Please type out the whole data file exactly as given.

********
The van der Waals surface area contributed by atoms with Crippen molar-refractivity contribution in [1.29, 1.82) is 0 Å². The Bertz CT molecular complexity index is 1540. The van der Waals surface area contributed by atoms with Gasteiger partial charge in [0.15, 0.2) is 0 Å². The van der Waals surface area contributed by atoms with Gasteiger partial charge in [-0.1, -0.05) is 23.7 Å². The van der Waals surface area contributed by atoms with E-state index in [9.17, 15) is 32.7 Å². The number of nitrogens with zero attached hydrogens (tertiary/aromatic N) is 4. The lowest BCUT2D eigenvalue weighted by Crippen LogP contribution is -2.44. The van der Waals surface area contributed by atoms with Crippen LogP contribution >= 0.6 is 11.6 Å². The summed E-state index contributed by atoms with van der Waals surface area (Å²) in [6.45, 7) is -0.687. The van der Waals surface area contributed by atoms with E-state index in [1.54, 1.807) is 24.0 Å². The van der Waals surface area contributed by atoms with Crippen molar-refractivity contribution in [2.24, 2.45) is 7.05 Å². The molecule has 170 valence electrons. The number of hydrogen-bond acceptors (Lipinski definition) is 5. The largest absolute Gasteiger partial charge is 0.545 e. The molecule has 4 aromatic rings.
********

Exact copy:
The van der Waals surface area contributed by atoms with Crippen molar-refractivity contribution in [1.29, 1.82) is 0 Å². The Bertz CT molecular complexity index is 1540. The van der Waals surface area contributed by atoms with Gasteiger partial charge in [0.15, 0.2) is 0 Å². The van der Waals surface area contributed by atoms with Gasteiger partial charge in [-0.1, -0.05) is 23.7 Å². The van der Waals surface area contributed by atoms with E-state index in [9.17, 15) is 32.7 Å². The number of nitrogens with zero attached hydrogens (tertiary/aromatic N) is 4. The lowest BCUT2D eigenvalue weighted by Crippen LogP contribution is -2.44. The van der Waals surface area contributed by atoms with Crippen LogP contribution >= 0.6 is 11.6 Å². The summed E-state index contributed by atoms with van der Waals surface area (Å²) in [6.45, 7) is -0.687. The van der Waals surface area contributed by atoms with E-state index in [1.54, 1.807) is 24.0 Å². The van der Waals surface area contributed by atoms with Crippen molar-refractivity contribution in [2.24, 2.45) is 7.05 Å². The molecule has 170 valence electrons. The number of hydrogen-bond acceptors (Lipinski definition) is 5. The largest absolute Gasteiger partial charge is 0.545 e. The molecule has 4 aromatic rings.